If you wanted to launch a thought bubble to see if there was any room for manoeuvre on Australia long-standing position on the central Middle East issues, would you do it the way chosen by PM Morrison this week? Certainly not if you wanted to justify it in the context of Australia’s commitment to a ‘two state solution’. A decision to follow Trump’s move of the American embassy to Jerusalem would essentially ditch any outcome based on negotiations between the two parties, handing Israel in advance most of the key points of a ‘final status’ outcome.
I worked on the Middle East complex of issues over several decades in DFAT including as Ambassador to Israel in 2001–03. One thing DFAT professionals deplore is policy made on the run. I cannot recall any critical decision, or foreshadowing of one, which had been floated so cavalierly. Its possible consequences, likely to endure over decades, are frightening.
Professionals in the Department generally approach issues in the Middle East with two thoughts in mind: Australia should not imagine it can make a difference for the better; and don’t do dumb things that isolate us. While the US may be big enough to live down the consequences, such moves attract disproportionate opprobrium for smaller powers, especially when they live in a region with major Islamic neighbours and can’t seek camouflage in a larger grouping like the EU.
Let’s think for a moment how this thought bubble might be carried through? Our standing in the Arab world would be shredded and we would stand out as committed to adopt a Trumpish foreign policy. Relations with the Arab and Islamic world might not be permanently severed but there won’t be too many kind responses to Australia’s requests for trade agreements or international candidacies. No responses at all would be more likely as our significance would have been written off. For Australian diplomats, isolation is the worst case scenario.
Perhaps even more thoughtless is the linkage the Prime Minister has raised to a review of our approach to Iran. Though not a signatory, Australia has supported the deal as a building block to hold Iran accountable on its nuclear program. Foreign Minister Bishop followed up quickly with a trade delegation to Iran whose prospects are now likely to be diminished by the new US sanctions. Australia has long followed a policy of caution in treading in the US’s footprints on Iran since 1979. Again, to ditch a policy that has served us well is foolhardy.
Doing more with less has long been a sensible profile for a country like Australia. On cost grounds alone moving the Embassy to Jerusalem (reportedly estimated by DFAT as requiring up to $200 million in additional expenditure) would be a distortion of the priorities within the diplomatic network. Though Israel-Australia sentimental ties are strong, business links (especially for Australian exports) have lagged. There are simply many better ways to reallocate funds for economic benefits given the relatively modest profile Australia has abroad. To spend $200 million to put our wider trade profile in jeopardy makes no sense at all.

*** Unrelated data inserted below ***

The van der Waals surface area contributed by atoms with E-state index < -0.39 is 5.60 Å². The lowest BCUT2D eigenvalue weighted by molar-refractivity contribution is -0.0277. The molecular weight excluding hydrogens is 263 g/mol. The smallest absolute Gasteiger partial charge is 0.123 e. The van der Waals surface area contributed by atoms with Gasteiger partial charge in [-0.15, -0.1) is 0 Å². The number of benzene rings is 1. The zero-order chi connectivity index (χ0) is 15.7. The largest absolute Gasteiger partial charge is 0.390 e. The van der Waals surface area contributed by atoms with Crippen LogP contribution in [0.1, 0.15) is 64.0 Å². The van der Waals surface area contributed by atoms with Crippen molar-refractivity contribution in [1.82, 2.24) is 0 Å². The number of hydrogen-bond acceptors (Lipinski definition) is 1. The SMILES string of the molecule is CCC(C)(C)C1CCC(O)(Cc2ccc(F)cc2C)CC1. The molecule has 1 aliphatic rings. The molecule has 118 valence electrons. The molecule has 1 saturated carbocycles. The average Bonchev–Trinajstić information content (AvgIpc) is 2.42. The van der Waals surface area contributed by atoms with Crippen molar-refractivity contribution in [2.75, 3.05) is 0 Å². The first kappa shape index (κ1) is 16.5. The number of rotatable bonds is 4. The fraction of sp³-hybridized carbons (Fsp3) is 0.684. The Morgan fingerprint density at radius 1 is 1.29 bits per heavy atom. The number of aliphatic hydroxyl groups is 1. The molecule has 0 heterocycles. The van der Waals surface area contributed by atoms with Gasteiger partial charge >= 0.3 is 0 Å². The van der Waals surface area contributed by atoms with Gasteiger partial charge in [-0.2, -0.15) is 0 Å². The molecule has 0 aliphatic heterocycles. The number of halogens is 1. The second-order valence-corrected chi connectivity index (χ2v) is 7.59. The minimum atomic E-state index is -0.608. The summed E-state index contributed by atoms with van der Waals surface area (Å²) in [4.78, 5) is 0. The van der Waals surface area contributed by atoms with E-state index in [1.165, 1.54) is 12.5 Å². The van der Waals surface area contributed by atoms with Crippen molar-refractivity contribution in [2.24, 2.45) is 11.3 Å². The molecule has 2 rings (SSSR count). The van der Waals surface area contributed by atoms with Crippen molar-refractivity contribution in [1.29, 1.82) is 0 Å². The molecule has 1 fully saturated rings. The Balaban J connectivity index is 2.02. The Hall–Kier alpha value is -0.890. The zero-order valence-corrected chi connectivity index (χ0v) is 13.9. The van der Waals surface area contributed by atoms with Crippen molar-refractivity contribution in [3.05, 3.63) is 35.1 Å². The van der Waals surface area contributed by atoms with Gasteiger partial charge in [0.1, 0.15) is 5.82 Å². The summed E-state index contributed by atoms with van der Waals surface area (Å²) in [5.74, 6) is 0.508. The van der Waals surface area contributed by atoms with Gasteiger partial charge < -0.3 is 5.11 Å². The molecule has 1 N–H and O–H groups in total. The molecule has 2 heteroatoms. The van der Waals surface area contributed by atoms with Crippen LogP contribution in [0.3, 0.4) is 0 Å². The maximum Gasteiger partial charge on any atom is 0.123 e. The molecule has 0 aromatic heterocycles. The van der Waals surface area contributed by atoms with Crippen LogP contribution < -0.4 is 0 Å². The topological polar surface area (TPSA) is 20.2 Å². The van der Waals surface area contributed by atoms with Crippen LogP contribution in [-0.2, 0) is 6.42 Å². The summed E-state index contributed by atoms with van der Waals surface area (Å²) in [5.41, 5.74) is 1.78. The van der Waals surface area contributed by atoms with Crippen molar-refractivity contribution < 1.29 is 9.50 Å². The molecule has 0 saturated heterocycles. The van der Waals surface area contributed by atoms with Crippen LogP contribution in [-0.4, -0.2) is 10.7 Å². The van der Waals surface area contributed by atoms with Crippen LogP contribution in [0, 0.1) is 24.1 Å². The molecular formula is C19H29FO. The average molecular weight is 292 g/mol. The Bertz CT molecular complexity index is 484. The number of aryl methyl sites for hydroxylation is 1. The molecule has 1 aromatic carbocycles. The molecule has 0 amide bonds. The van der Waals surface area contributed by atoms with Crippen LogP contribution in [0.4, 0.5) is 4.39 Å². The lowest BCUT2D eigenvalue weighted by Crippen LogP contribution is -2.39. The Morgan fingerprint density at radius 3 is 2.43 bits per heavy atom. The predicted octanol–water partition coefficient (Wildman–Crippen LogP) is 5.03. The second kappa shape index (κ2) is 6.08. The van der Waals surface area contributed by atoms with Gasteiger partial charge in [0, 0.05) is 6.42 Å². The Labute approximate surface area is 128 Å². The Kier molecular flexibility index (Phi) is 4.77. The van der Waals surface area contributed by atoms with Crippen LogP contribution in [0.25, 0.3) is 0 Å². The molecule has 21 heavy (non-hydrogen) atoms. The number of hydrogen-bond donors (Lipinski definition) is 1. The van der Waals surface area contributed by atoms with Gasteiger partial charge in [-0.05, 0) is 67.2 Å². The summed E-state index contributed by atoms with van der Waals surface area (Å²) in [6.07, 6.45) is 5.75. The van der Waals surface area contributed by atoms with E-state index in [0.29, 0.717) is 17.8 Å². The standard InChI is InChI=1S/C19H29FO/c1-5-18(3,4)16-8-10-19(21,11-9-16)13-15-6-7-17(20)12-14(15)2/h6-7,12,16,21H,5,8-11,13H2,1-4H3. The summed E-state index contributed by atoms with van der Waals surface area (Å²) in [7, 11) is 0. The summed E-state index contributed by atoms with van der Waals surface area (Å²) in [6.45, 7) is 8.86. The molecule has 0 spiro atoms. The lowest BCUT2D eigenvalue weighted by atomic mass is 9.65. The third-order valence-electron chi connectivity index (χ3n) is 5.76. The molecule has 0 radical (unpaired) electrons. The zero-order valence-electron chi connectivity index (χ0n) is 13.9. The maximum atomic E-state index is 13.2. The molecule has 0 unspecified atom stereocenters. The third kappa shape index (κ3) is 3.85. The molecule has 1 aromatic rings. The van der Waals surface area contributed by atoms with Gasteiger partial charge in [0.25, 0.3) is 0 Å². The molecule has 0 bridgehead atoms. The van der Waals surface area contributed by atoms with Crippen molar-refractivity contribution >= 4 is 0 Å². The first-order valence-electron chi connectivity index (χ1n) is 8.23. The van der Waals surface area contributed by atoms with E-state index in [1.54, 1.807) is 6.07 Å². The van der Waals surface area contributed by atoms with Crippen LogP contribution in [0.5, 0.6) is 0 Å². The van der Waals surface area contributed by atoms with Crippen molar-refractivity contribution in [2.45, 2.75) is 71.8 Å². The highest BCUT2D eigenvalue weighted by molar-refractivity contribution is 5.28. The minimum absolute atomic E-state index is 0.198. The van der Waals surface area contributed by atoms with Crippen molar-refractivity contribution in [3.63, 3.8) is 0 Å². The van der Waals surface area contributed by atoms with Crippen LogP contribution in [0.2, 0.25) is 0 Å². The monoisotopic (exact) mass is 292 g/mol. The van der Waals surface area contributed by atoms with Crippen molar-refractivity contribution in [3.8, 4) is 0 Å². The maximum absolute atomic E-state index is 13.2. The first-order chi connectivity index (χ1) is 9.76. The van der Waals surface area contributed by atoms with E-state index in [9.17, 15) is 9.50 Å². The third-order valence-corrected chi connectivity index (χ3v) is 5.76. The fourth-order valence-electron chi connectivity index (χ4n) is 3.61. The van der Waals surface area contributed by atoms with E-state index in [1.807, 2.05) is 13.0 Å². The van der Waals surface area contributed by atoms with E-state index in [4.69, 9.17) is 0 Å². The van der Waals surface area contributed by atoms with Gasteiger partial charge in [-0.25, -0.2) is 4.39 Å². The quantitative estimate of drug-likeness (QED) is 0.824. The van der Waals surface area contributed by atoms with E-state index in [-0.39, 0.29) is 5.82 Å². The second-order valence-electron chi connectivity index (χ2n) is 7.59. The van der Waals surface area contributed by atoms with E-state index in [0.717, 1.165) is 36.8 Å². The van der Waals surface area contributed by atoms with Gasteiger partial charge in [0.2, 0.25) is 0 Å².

Former Prime Minister Howard has argued that Australia should recognise the reality that Jerusalem is Israel’s capital. The issues are more complex than that. In office, the former PM rightly respected international concern that the status of Jerusalem not be pre-empted. In effect, it makes little difference in terms of practicalities whether Australia’s mission is in Tel Aviv or Jerusalem. Israel is a highly decentralised country with excellent communications. In my time, a working day could involve meetings across a wide range of centres. Only a proportion were in Jerusalem which is not an economic centre of importance.
For the Department, though, the launch of PM Morrison’s balloon raises even worse prospects of what might be next after the apparent willingness to ditch elements of long-standing Australian policy such as Jerusalem and Iran. The former Ambassador to Israel, Dave Sharma, has dismissed suspicions that the Prime Minister’s thinking represents a panicked response to polling the by-election in Wentworth. Sharma has offered the bizarre explanation that the PM was reacting to the move by the G77 ambassadors in New York to elect the Palestinian Ambassador as the group’s chair for the year. This is a minor internal development in a group whose workings would not justify a thorough-going review of Australian policy. By choosing to bully the Palestinians in this way Australian isolates itself with only US and Israel for company.
Might Australia now contrive other trivial excuses to follow Trumpian logic and disconnect from UNESCO, the Paris climate agreement, the ICJ, UNRWA or other institutions we have spent decades building as credible frameworks supporting our international profile? This would represent the effective dismantling of decades of white papers and the bipartisan commitments. Certainly, many professionals would fear that this would not only be one of the most unwise decisions ever taken in Australian foreign policy, but certainly one of the most impetuous.
It will be a lonely diplomatic biosphere in Jerusalem with only the US and Guatemala for company, exactly the worst-case scenario most Australian officials have long dreaded.
Ross Burns served in DFAT 1966–2003 including as ambassador in a number of countries in the Middle East, Europe and in South Africa.